After Belonging Academy
Friday 9 – Friday 16 September 2016
With a stranger sleeping on your couch; inside the boxes at the storage facility; surrounded by the information you share in the cloud; after clearing customs at the airport; where your passport allows you to reside. Being at home entails different definitions nowadays, both within domestic settings and in the spaces defined by national boundaries under contemporary regimes of circulation.
The 2016 Oslo Architecture Triennale designs the objects, spaces, and territories for a transforming condition of belonging. Global circulation of people, information, and goods has destabilized what we understand by residence, questioning spatial permanence, property, and identity—a crisis of belonging. Circulation brings greater accessibility to ever-new commodities and further geographies. But, simultaneously, circulation also promotes growing inequalities for large groups, kept in precarious states of transit. After Belonging examines both our attachment to places and collectivities—Where do we belong?—as well as our relation to the objects we own, share, and exchange—How do we manage our belongings?
The Oslo Architecture Triennale 2016 is divided into two parts:
— A triennale On Residence, in which to collectively analyze the spatial conditions that shape our ways of staying in transit and the definition of our contemporary spaces of residence.
— A triennale In Residence, in which international architects and professionals concerned with the built environment will engage in local collaborations in Oslo, the Nordic region, and around the globe, to intervene in the transformation of residence.
How can different agents involved in the built environment address the ways we stay in transit? How can architects intervene in the reconfiguration of the contemporary residence?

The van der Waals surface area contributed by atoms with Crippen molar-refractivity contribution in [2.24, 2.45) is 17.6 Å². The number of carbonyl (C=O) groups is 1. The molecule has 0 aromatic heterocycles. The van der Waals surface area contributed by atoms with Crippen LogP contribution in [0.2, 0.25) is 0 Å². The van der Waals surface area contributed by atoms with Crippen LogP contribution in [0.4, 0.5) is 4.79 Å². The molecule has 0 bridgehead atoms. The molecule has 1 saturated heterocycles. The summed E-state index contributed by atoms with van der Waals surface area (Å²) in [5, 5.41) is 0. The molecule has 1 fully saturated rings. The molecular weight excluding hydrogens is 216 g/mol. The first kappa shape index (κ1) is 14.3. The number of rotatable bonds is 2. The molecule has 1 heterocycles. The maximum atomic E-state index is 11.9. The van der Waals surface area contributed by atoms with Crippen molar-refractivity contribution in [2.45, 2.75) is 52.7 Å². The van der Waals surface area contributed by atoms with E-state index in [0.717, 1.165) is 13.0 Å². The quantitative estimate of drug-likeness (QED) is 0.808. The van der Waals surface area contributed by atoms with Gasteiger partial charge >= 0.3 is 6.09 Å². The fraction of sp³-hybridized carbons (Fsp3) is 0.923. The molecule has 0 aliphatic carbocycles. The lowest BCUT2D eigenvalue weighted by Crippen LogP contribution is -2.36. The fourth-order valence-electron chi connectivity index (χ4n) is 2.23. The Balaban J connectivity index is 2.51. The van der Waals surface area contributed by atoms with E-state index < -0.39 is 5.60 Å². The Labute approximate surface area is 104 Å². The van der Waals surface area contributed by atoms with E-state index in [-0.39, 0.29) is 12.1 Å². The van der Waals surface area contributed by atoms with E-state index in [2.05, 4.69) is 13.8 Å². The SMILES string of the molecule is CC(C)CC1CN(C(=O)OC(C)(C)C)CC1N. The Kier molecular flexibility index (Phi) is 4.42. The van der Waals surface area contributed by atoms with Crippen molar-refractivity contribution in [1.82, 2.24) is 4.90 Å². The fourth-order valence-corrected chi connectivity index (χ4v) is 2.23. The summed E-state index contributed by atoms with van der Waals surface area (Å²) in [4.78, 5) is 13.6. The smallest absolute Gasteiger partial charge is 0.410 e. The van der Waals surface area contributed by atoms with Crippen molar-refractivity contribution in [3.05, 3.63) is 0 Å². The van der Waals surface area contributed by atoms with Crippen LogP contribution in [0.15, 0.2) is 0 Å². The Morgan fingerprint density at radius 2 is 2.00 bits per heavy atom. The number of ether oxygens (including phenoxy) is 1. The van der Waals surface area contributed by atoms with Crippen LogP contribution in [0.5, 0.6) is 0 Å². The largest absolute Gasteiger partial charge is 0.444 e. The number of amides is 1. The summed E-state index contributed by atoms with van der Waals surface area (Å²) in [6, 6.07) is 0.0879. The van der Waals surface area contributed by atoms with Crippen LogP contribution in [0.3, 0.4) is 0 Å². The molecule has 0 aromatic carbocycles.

The After Belonging Academy (http://oslotriennale.no/en/academy) is a Forum bringing together schools from around the world to enter in a global dialogue and knowledge¬ sharing experiment, reflecting on issues related to the topics explored in the Oslo Architecture Triennale 2016: After Belonging, including new forms of residence, contemporary states of transit, and the ways in which architecture and design are responding to new forms of belonging and belongings.
The After Belonging Academy includes a full program of events, workshops, roundtables, and lectures. It will operate in three phases—an analytical phase, a research phase, and a production phase—which will be distributed over a period of eight days. The After Belonging Academy projects the concerns of the Triennale into the future by introducing long-¬lasting academic conversations, and collaborations between multiple universities around the world, which will hopefully have an impact in architectural education and practices.
The Academy will take place in the former Stenersen museum—an empty space currently in search of a new function—and will investigate the city of Oslo, through the five areas of research proposed by the Triennale: Technologies of a Life in Transit, Furnishing After Belonging, Markets and Territories of the Global Home, B orders Elsewhere, and Sheltering Temporariness.
After Belonging Academy is co-organised with the Oslo Architecture Triennale and AHO Oslo School of Architecture and Design.
Prominent Features of the workshop/ skills developed
The Academy will operate in three phases distributed over a period of 8 days (Sep 9–16, 2016).
1. Analytical phase: 9 to 11 September
This phase will overlap with the opening days of the Triennale. It will include indepth visits of the Triennale exhibitions, attending the Oslo Architecture Triennale conference (http://oslotriennale.no/en/news/triennalekonferanse-2016-her-er-de-forste-foredragsholderne) including Amale Andraos Reinhold Martin from Columbia GSAPP, Atelier BowWow, Juan Herreros, Ippolito Pestellini Laparelli from OMA, Snøhetta and Eyal Weizman from Goldsmiths University), and an array of other social and cultural events.
During this phase, students will be invited to document and analyse the material presented by the Triennale and to produce a report suggesting ways of going forward on particular topics related to the After Belonging condition.
September 9th, 2016
9AM – 4PM After Belonging Conference at Oslo Opera House
5PM Reception at Radhuset Oslo City Hall
9PM Opening party (Gamle Museet, location tbc)
September 10th, 2016
10AM Group meetings at Sternersen
2PM-4PM Meeting with InResidence Participants at the National Museum of Architecture